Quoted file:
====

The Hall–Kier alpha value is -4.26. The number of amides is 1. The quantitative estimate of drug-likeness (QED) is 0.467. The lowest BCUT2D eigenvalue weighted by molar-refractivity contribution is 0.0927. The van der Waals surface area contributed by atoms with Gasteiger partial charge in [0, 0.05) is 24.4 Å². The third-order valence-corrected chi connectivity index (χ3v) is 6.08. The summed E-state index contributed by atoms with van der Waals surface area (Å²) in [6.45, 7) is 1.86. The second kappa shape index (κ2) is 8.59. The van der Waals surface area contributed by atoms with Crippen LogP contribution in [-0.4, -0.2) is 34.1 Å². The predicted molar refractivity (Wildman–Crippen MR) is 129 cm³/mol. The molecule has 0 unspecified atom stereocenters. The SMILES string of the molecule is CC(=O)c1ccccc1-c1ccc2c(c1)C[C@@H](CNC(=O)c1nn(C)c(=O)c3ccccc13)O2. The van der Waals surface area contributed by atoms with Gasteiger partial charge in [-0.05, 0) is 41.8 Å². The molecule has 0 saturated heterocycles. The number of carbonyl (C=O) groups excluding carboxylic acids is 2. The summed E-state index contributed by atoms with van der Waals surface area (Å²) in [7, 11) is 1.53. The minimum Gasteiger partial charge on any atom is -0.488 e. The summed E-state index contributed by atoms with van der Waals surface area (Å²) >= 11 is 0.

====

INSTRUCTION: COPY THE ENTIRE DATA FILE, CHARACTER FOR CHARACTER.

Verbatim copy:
The Hall–Kier alpha value is -4.26. The number of amides is 1. The quantitative estimate of drug-likeness (QED) is 0.467. The lowest BCUT2D eigenvalue weighted by molar-refractivity contribution is 0.0927. The van der Waals surface area contributed by atoms with Gasteiger partial charge in [0, 0.05) is 24.4 Å². The third-order valence-corrected chi connectivity index (χ3v) is 6.08. The summed E-state index contributed by atoms with van der Waals surface area (Å²) in [6.45, 7) is 1.86. The second kappa shape index (κ2) is 8.59. The van der Waals surface area contributed by atoms with Crippen LogP contribution in [-0.4, -0.2) is 34.1 Å². The predicted molar refractivity (Wildman–Crippen MR) is 129 cm³/mol. The molecule has 0 unspecified atom stereocenters. The SMILES string of the molecule is CC(=O)c1ccccc1-c1ccc2c(c1)C[C@@H](CNC(=O)c1nn(C)c(=O)c3ccccc13)O2. The van der Waals surface area contributed by atoms with Gasteiger partial charge in [-0.05, 0) is 41.8 Å². The molecule has 0 saturated heterocycles. The number of carbonyl (C=O) groups excluding carboxylic acids is 2. The summed E-state index contributed by atoms with van der Waals surface area (Å²) in [7, 11) is 1.53. The minimum Gasteiger partial charge on any atom is -0.488 e. The summed E-state index contributed by atoms with van der Waals surface area (Å²) >= 11 is 0.